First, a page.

Sawtooth Wave

Hi all, I've been trying to zero centre a waveform prior to IFFT. my recent attempts are based on the following code which is producing the waveform below. I don't understand why this isn't working or why there are notches in the sawtooth wave. Is my math incorrect?

The following code snippet is used to center it.

zeroStartRadianValue = 2*PI*f0/fs*NFFT*0.50*-1.0;
  • $\begingroup$ You will need to give more information: What is the above plot of? How was it generated? There appear to be two graphs there? What are they? $\endgroup$
    – Peter K.
    Sep 11 '15 at 2:02
  • $\begingroup$ The Plot is the left and right channel of the synthesized signal. The signal is a sawtooth waveform. The spectrum was generating by analysing a near perfect (mathematical) sawtooth audio clip, analysing it to extract out the harmonic mags and phases and then resynthesizing it via an IFFT using the extracted spectrum centering the start phase using the above line of code. The artifacts in the waveform are the 'teeth' in the descending slope. I'm wondering if these teeth are caused by an incorrect calculation in the above code. $\endgroup$
    – cixelsyd
    Sep 11 '15 at 2:27
  • $\begingroup$ The code you posted does nothing but compute a value. If you have some artifact creeping in then in is certainly in the code in which you are doing something with the value. Without sharing more about that process nobody is going to be able to help you. $\endgroup$
    – jaket
    Sep 11 '15 at 6:22
  • 3
    $\begingroup$ For me it looks perfectly ok. That's what sawtooth wave without aliasing looks like. $\endgroup$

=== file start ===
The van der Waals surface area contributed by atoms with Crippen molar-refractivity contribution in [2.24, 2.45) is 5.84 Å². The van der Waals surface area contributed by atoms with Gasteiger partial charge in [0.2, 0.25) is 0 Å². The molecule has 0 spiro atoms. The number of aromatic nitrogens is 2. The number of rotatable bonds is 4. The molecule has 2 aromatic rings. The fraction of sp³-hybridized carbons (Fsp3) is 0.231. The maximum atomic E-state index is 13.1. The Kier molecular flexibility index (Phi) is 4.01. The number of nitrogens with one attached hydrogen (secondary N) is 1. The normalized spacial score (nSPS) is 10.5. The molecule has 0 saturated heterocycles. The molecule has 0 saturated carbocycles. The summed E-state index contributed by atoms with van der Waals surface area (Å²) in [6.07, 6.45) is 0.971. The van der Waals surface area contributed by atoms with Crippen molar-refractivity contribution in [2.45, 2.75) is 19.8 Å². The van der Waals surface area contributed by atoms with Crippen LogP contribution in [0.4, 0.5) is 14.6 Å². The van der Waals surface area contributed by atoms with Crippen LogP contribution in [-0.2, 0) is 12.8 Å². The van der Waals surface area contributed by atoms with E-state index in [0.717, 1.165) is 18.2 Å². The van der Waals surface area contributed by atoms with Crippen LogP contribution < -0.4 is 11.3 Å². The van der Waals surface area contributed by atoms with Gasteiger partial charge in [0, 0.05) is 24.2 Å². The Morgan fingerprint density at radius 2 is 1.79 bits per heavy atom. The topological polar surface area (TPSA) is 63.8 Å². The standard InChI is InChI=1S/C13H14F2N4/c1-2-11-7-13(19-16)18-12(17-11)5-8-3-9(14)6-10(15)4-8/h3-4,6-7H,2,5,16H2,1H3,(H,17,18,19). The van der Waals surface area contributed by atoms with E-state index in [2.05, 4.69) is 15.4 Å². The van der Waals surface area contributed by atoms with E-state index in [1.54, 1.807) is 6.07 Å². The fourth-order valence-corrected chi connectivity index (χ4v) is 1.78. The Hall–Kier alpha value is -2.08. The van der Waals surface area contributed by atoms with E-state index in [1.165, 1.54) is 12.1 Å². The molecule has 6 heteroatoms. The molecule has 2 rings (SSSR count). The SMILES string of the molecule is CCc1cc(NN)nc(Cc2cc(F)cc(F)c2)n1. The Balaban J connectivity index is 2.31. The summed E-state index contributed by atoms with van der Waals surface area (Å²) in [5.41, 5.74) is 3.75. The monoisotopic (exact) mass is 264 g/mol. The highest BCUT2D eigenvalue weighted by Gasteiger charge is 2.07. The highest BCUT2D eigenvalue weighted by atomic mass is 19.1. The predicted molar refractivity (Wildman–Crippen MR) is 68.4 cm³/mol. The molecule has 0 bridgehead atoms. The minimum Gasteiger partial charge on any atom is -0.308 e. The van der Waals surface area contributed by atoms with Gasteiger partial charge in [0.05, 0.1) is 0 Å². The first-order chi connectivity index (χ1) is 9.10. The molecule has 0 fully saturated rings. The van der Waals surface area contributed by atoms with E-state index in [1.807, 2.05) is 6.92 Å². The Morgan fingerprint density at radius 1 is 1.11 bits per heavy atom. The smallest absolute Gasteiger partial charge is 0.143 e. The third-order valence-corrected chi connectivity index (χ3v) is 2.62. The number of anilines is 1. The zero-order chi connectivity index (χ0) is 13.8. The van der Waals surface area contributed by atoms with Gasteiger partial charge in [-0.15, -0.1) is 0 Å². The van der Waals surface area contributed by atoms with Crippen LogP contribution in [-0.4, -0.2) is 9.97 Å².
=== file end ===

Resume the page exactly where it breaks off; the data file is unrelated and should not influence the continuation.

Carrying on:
– jojek
    Sep 11 '15 at 8:35

As @jojek says, this looks precisely correct. It's like Gibbs phenomenon, but for a sawtooth.

The wikipedia page for the sawtooth has this way to write a sawtooth:

$$ x(t) = \frac{A}{2} - \frac{A}{\pi} \sum_{k=1}^{\infty} \frac{\sin(2\pi k f t)}{k} $$

which yields the image below, showing gradual convergence over summing the first 10 terms.

enter image description here

If I just use 64 terms, then this is what I get:

enter image description here

Scilab code is below.

// 25750
// https://en.wikipedia.org/wiki/Sawtooth_wave
f = 0.01;
N = 200;
t = [0:N-1];
A = 1;
graphs = ["","r","g","k",":","r:","g:","k:",".","r.","g.","k.",]
idx = 1;
for h=1:10,
    x = A/2*ones(1,N);
    for k=1:h,
        x = x - A/%pi * sin(2*%pi*k*f*t)/k;
    idx = idx + 1;
  • $\begingroup$ Thanks for the responses. I was expecting something smoother in my waveform as I'm using 64 terms. $\endgroup$
    – cixelsyd
    Sep 11 '15 at 19:47
  • $\begingroup$ @cixelsyd : Same problem: you need MANY more than 64 to accurately represent any waveform with discontinuities in it. $\endgroup$
    – Peter K.
    Sep 11 '15 at 20:13
  • 1
    $\begingroup$ Thanks Peter. and thanks for the scilab plots and code. I've been struggling with Octave and scilab looks like it could be a good alternative. Again thanks for the code and the plot. $\endgroup$
    – cixelsyd
    Sep 11 '15 at 22:33

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